This book was written by me and read by me in a professional recording studio. I have since adapted it to a screenplay as well.
English (North American)
Middle Aged (35-54)
Note: Transcripts are generated using speech recognition software and may contain errors.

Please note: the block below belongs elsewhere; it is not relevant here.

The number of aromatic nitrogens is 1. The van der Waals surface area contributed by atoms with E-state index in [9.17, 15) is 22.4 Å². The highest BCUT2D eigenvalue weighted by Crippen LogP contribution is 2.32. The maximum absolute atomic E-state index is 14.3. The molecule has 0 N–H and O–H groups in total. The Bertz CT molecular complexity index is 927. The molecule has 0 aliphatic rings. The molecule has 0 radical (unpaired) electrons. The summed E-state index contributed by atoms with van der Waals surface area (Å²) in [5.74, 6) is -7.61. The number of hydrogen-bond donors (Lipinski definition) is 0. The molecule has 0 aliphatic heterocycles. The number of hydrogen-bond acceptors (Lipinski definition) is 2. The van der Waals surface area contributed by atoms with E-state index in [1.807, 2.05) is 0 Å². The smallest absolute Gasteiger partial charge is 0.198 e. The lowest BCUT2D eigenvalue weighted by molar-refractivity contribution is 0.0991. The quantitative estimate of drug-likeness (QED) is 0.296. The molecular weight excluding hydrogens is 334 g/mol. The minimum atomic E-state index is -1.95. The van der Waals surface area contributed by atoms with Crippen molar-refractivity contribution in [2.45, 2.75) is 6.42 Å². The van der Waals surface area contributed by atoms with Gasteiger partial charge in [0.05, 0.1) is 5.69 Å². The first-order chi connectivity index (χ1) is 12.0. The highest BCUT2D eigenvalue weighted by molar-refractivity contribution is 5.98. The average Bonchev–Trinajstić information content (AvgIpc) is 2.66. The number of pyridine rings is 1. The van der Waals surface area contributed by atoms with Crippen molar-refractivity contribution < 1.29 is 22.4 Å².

Chapter 40 8:50 p.m. Monday september 2nd 1935 30 minutes after landfall of the labor day hurricane camp, number five. Lower Matecumbe key. I'm telling you. The storm is passing, said the youngest soldier in the room with them again. He had been repeating this same annoying mantra for just about the whole time. They had been cooped up in a small place happily though for the first time all night. Bill actually agreed with the kid. Hey, Bill spoke quietly at 1st. Hey, this time he raised his voice, grabbing everyone's attention. I think Newbie might be right this time the young kid winced at the annoying nickname even though it wasn't meant as an insult, it's still graded on his nerves. I know I'm right boss. The kids response showed his annoyance clearly as he emphasized what he considered to be the derogatory nickname for his superior and he was rewarded with the soul, satisfying proof that he was indeed correct. Bill shot the kid a dirty look. He did hate the boss moniker almost as much as he knew. The kid hated being called newbie. No one else cared at that moment. The room was basically quiet as the storm continues to rage all around them. But now it sounded more like any other tropical storm that might have bombarded their little spit of land on any other typical day. The rain still slashed and the thunder still rumbled, but it was different. Now it was less fierce. It felt less deadly. Bill gazed upward, evaluating whether or not the storm was abating. Then he turned to look at the men in the room who are all looking at him. He let a small smirk of a smile come unbidden to his mouth. He knew it was not a time to smile. How could he allow himself to rejoice when so many have been lost? But he couldn't help himself. They too could have been dead. They too could have been swept out to sea. But they weren't. They were alive. They had survived. There would be time for grieving for their fellow soldiers and friends later. But right now he couldn't help but smile. Neither could his comrades. They were going to live.